Granted, the more advanced metrics are more mixed on him. Win Shares gives him a B- for his career at third, for instance. But he still had a great defensive prime. Total zone runs ranks him as the best third sacker in the league seven times, and among the top three 11 straight seasons.
Oh, and he did it all despite fighting through Type 1 diabetes. That has nothing to do with whether or not he should go into Cooperstown, but it is damn impressive, especially his iron man playing habits.
Santo: the Cooperstown candidate
Santo’s inability to gain admission has more to do with the process than the merits of his candidacy. First, the BBWAA has never quite known what to do with third basemen. They’ve elected only seven third basemen, fewer than any other part of the defensive alignment. Heck, they’ve elected almost as many relievers: five.
Third base is a curious position. Most positions’ value clearly derives either from the glove or the bat. Shortstops like Rabbit Maranville and Ozzie Smith don’t need much offensive contributions because their defensive ones are so large and widely known. Alternately, it didn’t matter how well Ted Williams could field, not with that bat.
Third base? It’s enough of a glove position so that it takes serious defensive chops to man, meaning its best hitters will rarely be as high and mighty as the game’s overall greatest offensive threats. Alternately, it’s enough of an offensive position that even if someone is a spectacular fielder at the hot corner, he won’t win serious accolades there unless he can hit. It’s the ultimate ‘tweener position.
It’s just easier to elect someone based on One Big Talent than trying to count up the multiple smaller little ones. Thus the BBWAA voters historically discount third basemen.
Of course, that wasn’t the only thing that kept Santo out. There were already three Hall of Famers on that Cubs team that made it to the postseason: Billy Williams, Fergie Jenkins and Ernie Banks. How can you put four guys from one October-free squad into Cooperstown? Simple: because they deserve it. They weren’t the reason the team didn’t win it all. Besides, Banks was well past his prime by the time the Cubs were good so it wasn’t like all four were in their primes at the same time. Actually, Santo’s prime was in the mid-1960s, just before the Cubs really took flight.
It also didn’t help him that his career average fell down to .277. While he hit around .300 in his prime, he was under .230 at other times. Back in the day, batting average used to be THE stat, too.
Santo personally could rankle. He famously clicked his heels in celebration after Cubs victories back in the day, and many saw that as bush league. He was an emotional, rah-rah leader and that could rub people the wrong way. During the 1969 Cubs meltdown, Santo famously went ballistic on rookie outfielder Don Young for making a game-losing error. Leo Durocher noted in his autobiography that on another occasion Santo had the biggest clubhouse explosion of anyone he ever saw. A friend of mine named Anthony Giacalone studied the 1974 White Sox, for whom Santo played, and made a good case that Santo helped cause a lot of turbulence on that team.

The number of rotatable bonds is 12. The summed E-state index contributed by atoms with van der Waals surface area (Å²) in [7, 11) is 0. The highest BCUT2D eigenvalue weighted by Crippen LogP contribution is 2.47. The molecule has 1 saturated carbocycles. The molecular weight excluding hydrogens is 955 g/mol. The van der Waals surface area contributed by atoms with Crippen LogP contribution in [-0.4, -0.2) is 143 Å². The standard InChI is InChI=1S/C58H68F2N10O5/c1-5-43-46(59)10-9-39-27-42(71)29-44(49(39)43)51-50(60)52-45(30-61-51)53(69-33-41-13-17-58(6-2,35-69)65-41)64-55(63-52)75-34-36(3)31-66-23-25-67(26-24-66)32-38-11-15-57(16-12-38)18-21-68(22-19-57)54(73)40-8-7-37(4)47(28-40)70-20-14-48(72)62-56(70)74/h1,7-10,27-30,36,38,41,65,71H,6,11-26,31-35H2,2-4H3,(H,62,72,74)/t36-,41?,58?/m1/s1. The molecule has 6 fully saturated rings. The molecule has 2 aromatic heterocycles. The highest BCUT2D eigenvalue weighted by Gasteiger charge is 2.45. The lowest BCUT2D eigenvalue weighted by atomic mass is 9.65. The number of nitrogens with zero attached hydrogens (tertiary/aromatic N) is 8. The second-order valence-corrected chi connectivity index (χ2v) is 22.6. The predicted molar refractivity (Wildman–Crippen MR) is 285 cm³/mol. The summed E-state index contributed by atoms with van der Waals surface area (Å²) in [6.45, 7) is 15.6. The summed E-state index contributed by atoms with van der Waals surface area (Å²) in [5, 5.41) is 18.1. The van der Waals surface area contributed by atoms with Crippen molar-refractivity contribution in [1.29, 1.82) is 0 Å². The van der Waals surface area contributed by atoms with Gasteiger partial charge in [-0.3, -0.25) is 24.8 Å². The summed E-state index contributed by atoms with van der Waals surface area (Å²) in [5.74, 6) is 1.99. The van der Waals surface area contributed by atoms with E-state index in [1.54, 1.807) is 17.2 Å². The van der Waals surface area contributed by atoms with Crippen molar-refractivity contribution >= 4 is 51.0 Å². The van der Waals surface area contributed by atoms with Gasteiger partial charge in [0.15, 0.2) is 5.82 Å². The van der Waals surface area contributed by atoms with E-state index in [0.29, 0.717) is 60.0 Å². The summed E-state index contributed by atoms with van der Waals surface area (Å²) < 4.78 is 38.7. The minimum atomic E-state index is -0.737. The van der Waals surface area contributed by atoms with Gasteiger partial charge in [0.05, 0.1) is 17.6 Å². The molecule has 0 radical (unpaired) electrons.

Santo also got some flack in the press during the 1973-74 offseason. Marvin Miller’s players union had just won a new clause in the collective bargaining agreement that all players with 10 years in the majors and five for one team could veto a trade. Santo became the first person to exercise this right when the Cubs tried to move him to California. (The press thus dubbed the clause the “Santo clause”—a pun so brilliantly bad that it’s fitting Santo died around the same time as Leslie Nielsen).
Under normal circumstances, Santo would’ve gone into Cooperstown via the Veterans Committee years ago. His misfortune was to make it to the VC under very abnormal circumstances. Shortly after Santo became VC-eligible, Cooperstown blew up the old VC, and replaced it with the SuperFriends VC in which all living Hall of Fame players and honored broadcasters and writers would have a vote.
The old committee had its faults, but generally it did two things: induct the eligibles with the biggest backing on their behalf, and then induct random guys they thought were worthy. Santo, as a publicly visible broadcaster for a major market team and a good statistical case, would have been a guy with one of the biggest backings, and thus would have gone in.
Unfortunately, the SuperFriends never elected anyone. If you look at their vote totals, the same players always were near the top—Santo, Tony Oliva, Jim Kaat, and Gil Hodges—but none ever got over the hump. It was too hard to find a consensus from the BBWAA’s rejects. (Also, I’ll note the best nugget from Zac Chaefts’ Cooperstown Confidential: because Hall of Famers can charge more for their autograph once they get elected, they have a personal financial incentive to minimize the number of inductees. It’s more competition for autograph dollars.)
The SuperFriends are no more, and Santo will likely gain his plaque in the next few years, but it’ll feel a little hollow. While it’s nice to finally put him in, it should’ve happened when he was alive. It would be great to imagine the look in Santo’s eye and the sound in his voice upon the news of induction. Now we can only imagine, because he won’t be there for it.
On a bit of a tangent, this demonstrates why Cooperstown’s sins of omission rankle me (and many others) more than sins of commission. Including one person to Cooperstown who doesn’t really deserve induction doesn’t change things that much. People who opposed his candidacy just shake their heads and move along. But denying entry to one person who does belong rankles.
I suppose it’s somehow fitting that a guy who never played in the postseason, who never saw his team make it to the Series through the many years of his retirement, was unable to make it to Cooperstown in his lifetime. It’s cosmically consistent, but I’d rather we had the poetic justice (and just actual justice) of his enshrinement while alive.
Santo, celebrating a half-century since his MLB debut
References & Resources
Baseball-Reference.com, especially its Play Index, provided the stats about Santo.
Anthony Giacalone gave a presentation about the 1974 White Sox at the 2005 SABR convention in Toronto, in which he went into detail on the role of Santo on that team and its controversies. I also spoke with Giacalone on the phone last Friday for a refresher on his research.
Leo Durocher’s autobiography Nice Guys Finish Last has a chapter titled “The Santo Explosion” on a nasty clubhouse eruption by Santo.
Zac Chafets’ Cooperstown Confidential contains a nice nugget on the SuperFriends era VC noted toward the end of this article.